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Rachael Rollins to be sworn in Monday as US attorney. Despite recent threats, she won’t receive security detail

Suffolk District Attorney Rachael Rollins, photographed in her office in August. She is set to be sworn in Monday as the next US attorney in Massachusetts.Suzanne Kreiter/Globe Staff

Suffolk District Attorney Rachael Rollins is set to be sworn in as US attorney on Monday, and will take office without a federal security detail, despite requests for protection amid recent threats, according to two people with direct knowledge.

Rollins, the first Black woman to serve as US attorney for Massachusetts, submitted her resignation letter to Governor Charlie Baker on Wednesday afternoon. Baker is expected to soon name Rollins’s successor, who will serve in an acting role until Rollins’s term expires at the end of the year.

Rollins, who was narrowly confirmed by the US Senate early last month, will officially take the reins Monday following a swearing in by US District Court Chief Judge F. Dennis Saylor at the Moakley Courthouse.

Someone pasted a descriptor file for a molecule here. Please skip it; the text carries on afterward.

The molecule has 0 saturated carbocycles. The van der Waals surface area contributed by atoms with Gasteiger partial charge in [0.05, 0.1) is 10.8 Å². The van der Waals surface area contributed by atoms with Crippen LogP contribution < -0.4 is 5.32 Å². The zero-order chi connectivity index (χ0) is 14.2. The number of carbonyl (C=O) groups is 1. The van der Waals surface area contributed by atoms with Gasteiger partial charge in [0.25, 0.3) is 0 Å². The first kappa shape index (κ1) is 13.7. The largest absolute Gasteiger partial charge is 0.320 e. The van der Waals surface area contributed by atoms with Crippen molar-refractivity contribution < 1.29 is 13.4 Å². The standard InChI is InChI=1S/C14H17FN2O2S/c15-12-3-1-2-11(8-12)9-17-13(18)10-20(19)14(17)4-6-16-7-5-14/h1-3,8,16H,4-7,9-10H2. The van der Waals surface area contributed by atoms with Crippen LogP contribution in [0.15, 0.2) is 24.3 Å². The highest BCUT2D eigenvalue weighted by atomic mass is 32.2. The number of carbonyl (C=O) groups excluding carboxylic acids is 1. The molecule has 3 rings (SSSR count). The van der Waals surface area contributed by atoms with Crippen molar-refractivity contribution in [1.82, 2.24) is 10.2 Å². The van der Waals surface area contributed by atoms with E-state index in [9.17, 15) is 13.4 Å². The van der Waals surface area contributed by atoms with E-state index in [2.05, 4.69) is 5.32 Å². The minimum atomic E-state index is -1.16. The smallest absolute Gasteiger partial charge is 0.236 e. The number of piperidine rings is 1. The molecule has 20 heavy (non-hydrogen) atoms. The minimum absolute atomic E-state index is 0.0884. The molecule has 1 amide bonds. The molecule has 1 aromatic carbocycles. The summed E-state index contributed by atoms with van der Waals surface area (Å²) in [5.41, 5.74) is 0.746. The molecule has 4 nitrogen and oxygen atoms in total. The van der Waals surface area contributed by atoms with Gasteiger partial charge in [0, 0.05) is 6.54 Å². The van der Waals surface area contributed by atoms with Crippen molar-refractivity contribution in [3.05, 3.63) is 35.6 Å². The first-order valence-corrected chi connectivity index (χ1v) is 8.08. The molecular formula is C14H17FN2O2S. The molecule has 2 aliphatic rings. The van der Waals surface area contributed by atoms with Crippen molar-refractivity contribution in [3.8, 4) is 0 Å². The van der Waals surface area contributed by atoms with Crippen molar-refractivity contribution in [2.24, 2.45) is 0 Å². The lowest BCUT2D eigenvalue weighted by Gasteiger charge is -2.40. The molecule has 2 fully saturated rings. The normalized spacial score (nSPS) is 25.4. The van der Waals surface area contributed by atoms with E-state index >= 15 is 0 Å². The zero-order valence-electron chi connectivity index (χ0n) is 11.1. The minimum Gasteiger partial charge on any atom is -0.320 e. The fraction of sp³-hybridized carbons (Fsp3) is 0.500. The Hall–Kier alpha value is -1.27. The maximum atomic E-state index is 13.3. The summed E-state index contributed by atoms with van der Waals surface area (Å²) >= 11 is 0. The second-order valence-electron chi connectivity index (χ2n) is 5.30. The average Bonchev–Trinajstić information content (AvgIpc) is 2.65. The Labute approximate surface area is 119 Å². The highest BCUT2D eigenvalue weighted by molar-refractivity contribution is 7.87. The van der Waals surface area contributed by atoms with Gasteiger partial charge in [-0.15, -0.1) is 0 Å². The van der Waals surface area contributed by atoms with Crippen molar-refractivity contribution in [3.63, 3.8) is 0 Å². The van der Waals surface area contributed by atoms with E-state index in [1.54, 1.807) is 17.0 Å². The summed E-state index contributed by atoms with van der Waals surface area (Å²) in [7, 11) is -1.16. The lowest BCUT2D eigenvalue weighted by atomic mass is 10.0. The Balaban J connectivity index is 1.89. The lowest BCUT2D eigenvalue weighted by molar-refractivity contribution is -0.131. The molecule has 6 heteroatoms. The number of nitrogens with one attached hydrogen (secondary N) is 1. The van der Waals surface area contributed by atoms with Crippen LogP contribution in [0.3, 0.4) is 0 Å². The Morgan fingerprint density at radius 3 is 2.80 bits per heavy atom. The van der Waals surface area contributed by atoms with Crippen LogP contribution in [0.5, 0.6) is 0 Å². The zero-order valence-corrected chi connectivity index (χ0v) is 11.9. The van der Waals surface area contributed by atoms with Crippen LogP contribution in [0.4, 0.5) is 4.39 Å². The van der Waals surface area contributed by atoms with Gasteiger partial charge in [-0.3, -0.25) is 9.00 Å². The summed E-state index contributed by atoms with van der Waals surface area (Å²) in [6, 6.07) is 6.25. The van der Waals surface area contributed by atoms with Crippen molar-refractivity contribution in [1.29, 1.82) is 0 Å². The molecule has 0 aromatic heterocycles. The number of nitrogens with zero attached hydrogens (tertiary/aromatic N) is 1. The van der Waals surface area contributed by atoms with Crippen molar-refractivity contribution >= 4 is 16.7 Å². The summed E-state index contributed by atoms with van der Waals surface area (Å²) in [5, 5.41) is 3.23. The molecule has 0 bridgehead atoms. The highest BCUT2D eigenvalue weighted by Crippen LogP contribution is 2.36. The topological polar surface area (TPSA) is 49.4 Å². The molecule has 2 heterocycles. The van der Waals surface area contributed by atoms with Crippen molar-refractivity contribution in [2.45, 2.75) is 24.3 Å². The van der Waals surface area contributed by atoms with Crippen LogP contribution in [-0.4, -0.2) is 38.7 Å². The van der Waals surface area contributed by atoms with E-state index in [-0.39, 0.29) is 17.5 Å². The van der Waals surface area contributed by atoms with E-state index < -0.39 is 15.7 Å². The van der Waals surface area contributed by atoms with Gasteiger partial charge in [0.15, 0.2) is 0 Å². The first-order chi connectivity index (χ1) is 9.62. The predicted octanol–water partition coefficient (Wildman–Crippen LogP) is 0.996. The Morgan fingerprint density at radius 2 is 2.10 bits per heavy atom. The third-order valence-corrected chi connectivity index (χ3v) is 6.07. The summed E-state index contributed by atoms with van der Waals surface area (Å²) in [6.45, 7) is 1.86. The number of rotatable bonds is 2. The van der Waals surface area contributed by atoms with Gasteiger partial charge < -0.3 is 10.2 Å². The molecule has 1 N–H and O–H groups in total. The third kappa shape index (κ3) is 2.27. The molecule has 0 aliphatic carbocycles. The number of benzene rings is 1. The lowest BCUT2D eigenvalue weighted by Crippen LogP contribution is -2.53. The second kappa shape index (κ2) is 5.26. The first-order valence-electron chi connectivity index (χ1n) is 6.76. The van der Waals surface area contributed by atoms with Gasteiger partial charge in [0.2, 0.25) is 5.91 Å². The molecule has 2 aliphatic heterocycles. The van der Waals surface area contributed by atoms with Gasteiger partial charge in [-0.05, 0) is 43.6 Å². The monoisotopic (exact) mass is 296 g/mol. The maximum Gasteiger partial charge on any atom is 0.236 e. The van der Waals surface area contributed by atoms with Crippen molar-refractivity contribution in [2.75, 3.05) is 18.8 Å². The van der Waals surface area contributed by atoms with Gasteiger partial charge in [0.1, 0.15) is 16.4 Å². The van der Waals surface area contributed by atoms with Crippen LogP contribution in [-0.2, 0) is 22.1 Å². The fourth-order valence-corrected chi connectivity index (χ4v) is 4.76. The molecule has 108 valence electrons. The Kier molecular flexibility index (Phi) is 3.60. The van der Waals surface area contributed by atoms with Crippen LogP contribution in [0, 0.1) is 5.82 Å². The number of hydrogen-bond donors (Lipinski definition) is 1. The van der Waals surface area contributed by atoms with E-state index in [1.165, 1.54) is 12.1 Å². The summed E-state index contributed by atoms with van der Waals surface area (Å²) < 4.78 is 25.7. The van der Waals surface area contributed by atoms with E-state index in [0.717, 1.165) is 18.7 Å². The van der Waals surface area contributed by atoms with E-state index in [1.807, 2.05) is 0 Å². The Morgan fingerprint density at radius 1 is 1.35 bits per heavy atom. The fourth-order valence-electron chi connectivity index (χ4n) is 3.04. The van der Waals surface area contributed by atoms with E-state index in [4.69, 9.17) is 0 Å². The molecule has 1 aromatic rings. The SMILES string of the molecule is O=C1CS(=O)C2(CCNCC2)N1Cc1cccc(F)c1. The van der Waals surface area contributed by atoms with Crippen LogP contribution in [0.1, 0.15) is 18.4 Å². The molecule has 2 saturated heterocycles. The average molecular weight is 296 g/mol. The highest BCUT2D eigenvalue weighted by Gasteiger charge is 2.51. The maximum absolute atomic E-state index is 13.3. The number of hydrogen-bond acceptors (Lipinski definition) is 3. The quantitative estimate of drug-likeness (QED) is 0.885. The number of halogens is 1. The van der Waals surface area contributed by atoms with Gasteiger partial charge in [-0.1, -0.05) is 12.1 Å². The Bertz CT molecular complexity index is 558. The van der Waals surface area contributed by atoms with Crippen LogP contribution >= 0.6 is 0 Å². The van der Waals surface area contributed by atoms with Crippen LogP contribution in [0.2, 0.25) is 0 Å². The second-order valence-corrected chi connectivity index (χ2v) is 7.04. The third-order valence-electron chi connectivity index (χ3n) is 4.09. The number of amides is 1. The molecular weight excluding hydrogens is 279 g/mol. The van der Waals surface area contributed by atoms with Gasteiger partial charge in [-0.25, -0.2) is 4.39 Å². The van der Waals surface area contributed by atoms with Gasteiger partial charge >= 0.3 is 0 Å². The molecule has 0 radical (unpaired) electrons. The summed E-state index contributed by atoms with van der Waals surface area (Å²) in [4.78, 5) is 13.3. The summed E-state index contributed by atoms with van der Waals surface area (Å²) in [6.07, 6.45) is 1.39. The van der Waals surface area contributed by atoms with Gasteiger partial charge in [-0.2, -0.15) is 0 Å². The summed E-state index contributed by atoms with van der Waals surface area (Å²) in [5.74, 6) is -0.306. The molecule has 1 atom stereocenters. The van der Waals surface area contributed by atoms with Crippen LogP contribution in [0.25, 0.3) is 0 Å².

Rollins has lobbied federal marshals in recent weeks for a full-time security detail, saying racist online attacks and death threats have only increased since her confirmation vote in which Republicans attacked her as a dangerous, pro-criminal prosecutor. She plans to continue trying to persuade officials she needs security, according to two people with direct knowledge.

In late December, dozens of Boston clergy and community leaders wrote US Attorney General Merrick Garland and expressed dismay that the government had declined to provide her protection.

“We deplore the continuing death threats against her life, and we are very aware of forces across this country, and within our cities and towns, that seek to further divide our nation along racial lines.” said the letter, written on Twelfth Baptist Church letterhead. “We implore you to immediately provide security for US Attorney Rollins and will hold you accountable to provide her protection.”

The US Marshals office, which provides protection for 30,000 federal employees, was apparently unmoved. The office has not changed its stance, according to the person with direct knowledge.

Michelle Coghill, spokeswoman for the US Marshals Service, declined to comment on Rollins’s request, saying in an e-mailed statement:


“The U.S. Marshals Service takes seriously its duty to protect federal judicial officials — including judges and prosecutors — across the country. We continuously review security measures for these officials, and take appropriate actions as warranted, but for safety reasons we do not discuss specific security protocols.”